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This chapter is from the book

This chapter is from the book

Example Code

Suppose we want to draw a small folder icon with a name under it for each person in an organization. If this is a large organization, there could be a large number of such icons, but they are actually all the same graphical image. Even if we have two icons—one for "is Selected" and one for "not Selected"—the number of different icons is small. In such a system, having an icon object for each person, with its own coordinates, name, and selected state, is a waste of resources. We show two such icons in Figure 19-2.

Figure 19-2 Figure 19-2. The Flyweight display with one folder selected


Instead, we'll create a FolderFactory that returns either the selected or the unselected folder drawing class but does not create additional instances once one of each has been created. Since this is such a simple case, we just create them both at the outset and then return one or the other.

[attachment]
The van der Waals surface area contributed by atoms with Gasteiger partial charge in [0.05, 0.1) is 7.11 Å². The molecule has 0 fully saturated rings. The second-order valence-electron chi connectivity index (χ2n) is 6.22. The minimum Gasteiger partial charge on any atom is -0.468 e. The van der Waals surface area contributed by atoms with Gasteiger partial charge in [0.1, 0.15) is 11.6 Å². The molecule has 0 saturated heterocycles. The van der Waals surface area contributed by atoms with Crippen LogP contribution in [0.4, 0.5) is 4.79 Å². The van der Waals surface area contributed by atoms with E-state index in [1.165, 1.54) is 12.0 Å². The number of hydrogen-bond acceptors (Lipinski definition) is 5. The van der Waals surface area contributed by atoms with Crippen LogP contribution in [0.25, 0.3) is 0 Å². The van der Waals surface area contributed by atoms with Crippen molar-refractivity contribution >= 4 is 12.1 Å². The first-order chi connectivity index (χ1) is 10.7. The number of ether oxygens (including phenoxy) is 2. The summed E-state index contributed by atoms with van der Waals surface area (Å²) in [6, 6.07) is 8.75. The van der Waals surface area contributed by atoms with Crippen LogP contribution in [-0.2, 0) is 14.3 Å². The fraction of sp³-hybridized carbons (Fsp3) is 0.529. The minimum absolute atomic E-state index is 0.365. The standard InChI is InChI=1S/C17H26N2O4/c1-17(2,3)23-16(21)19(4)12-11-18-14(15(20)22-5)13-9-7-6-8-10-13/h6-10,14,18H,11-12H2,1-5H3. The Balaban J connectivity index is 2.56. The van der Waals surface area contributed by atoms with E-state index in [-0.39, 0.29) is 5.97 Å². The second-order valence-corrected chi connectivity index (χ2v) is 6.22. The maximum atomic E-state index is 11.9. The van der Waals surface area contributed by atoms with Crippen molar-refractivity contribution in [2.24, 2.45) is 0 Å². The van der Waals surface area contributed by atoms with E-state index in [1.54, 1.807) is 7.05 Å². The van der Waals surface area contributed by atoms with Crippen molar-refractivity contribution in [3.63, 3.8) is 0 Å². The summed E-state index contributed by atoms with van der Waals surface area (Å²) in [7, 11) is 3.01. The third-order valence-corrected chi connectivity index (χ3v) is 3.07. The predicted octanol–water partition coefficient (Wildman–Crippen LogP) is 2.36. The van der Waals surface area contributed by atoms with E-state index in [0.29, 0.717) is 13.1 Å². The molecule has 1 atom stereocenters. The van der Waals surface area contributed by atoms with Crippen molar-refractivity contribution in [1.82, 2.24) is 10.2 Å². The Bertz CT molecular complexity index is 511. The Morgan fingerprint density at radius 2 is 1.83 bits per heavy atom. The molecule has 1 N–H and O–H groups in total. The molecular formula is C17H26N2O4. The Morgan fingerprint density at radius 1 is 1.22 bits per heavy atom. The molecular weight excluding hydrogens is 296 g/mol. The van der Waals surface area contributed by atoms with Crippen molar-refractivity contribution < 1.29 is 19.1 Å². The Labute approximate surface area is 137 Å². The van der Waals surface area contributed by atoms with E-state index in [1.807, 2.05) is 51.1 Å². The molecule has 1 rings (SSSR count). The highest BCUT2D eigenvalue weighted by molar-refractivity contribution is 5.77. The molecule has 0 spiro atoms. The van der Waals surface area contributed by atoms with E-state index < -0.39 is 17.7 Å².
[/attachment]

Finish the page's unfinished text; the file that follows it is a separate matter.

public class FolderFactory {
      private Folder selFolder, unselFolder;
      //-----
      public FolderFactory()            {
             //create the two folders
             selFolder = new Folder(Color.Brown);
             unselFolder = new Folder(Color.Bisque);
      }
      //-----
      public Folder getFolder(bool selected) {
             if(selected)
                    return selFolder;
             else
                    return unselFolder;
      }
} 

For cases where more instances could exist, the Factory could keep a table of those it had already created and only create new ones if they weren't already in the table.

The unique thing about using Flyweights, however, is that we pass the coordinates and the name to be drawn into the folder when we draw it. These coordinates are the extrinsic data that allow us to share the folder objects and, in this case, create only two instances. The complete folder class shown here simply creates a folder instance with one background color or the other and has a public draw method that draws the folder at the point you specify.

public class Folder {
      //Draws a folder at the specified coordinates
      private const int w  = 50;
      private const int h = 30;